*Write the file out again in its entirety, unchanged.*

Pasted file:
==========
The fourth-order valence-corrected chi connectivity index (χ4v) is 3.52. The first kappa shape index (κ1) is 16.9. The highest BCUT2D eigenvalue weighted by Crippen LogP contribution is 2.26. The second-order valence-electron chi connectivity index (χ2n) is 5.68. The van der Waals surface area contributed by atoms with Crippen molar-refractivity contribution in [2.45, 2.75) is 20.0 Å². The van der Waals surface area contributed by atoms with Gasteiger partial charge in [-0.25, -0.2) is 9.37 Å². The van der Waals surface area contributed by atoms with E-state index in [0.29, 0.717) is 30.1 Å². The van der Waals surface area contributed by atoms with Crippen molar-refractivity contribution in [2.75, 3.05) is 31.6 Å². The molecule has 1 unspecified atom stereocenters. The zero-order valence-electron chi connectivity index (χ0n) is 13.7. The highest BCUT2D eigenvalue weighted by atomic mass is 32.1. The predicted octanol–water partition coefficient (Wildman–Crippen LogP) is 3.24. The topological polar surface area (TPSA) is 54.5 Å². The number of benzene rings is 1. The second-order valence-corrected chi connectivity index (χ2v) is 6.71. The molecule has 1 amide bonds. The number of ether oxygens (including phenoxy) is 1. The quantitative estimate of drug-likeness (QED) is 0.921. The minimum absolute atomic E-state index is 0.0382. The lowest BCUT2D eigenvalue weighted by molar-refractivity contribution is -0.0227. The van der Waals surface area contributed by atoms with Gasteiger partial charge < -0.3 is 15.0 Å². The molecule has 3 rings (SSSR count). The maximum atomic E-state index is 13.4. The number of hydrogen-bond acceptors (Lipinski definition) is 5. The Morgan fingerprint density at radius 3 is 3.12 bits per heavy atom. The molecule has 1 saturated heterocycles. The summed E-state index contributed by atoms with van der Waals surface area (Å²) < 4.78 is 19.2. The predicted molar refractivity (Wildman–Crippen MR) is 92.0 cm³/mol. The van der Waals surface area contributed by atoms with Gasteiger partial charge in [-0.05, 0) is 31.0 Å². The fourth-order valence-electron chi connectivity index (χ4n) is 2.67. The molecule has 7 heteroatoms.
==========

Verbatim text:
The fourth-order valence-corrected chi connectivity index (χ4v) is 3.52. The first kappa shape index (κ1) is 16.9. The highest BCUT2D eigenvalue weighted by Crippen LogP contribution is 2.26. The second-order valence-electron chi connectivity index (χ2n) is 5.68. The van der Waals surface area contributed by atoms with Crippen molar-refractivity contribution in [2.45, 2.75) is 20.0 Å². The van der Waals surface area contributed by atoms with Gasteiger partial charge in [-0.25, -0.2) is 9.37 Å². The van der Waals surface area contributed by atoms with E-state index in [0.29, 0.717) is 30.1 Å². The van der Waals surface area contributed by atoms with Crippen molar-refractivity contribution in [2.75, 3.05) is 31.6 Å². The molecule has 1 unspecified atom stereocenters. The zero-order valence-electron chi connectivity index (χ0n) is 13.7. The highest BCUT2D eigenvalue weighted by atomic mass is 32.1. The predicted octanol–water partition coefficient (Wildman–Crippen LogP) is 3.24. The topological polar surface area (TPSA) is 54.5 Å². The number of benzene rings is 1. The second-order valence-corrected chi connectivity index (χ2v) is 6.71. The molecule has 1 amide bonds. The number of ether oxygens (including phenoxy) is 1. The quantitative estimate of drug-likeness (QED) is 0.921. The minimum absolute atomic E-state index is 0.0382. The lowest BCUT2D eigenvalue weighted by molar-refractivity contribution is -0.0227. The van der Waals surface area contributed by atoms with Gasteiger partial charge < -0.3 is 15.0 Å². The molecule has 3 rings (SSSR count). The maximum atomic E-state index is 13.4. The number of hydrogen-bond acceptors (Lipinski definition) is 5. The Morgan fingerprint density at radius 3 is 3.12 bits per heavy atom. The molecule has 1 saturated heterocycles. The summed E-state index contributed by atoms with van der Waals surface area (Å²) < 4.78 is 19.2. The predicted molar refractivity (Wildman–Crippen MR) is 92.0 cm³/mol. The van der Waals surface area contributed by atoms with Gasteiger partial charge in [-0.05, 0) is 31.0 Å². The fourth-order valence-electron chi connectivity index (χ4n) is 2.67. The molecule has 7 heteroatoms.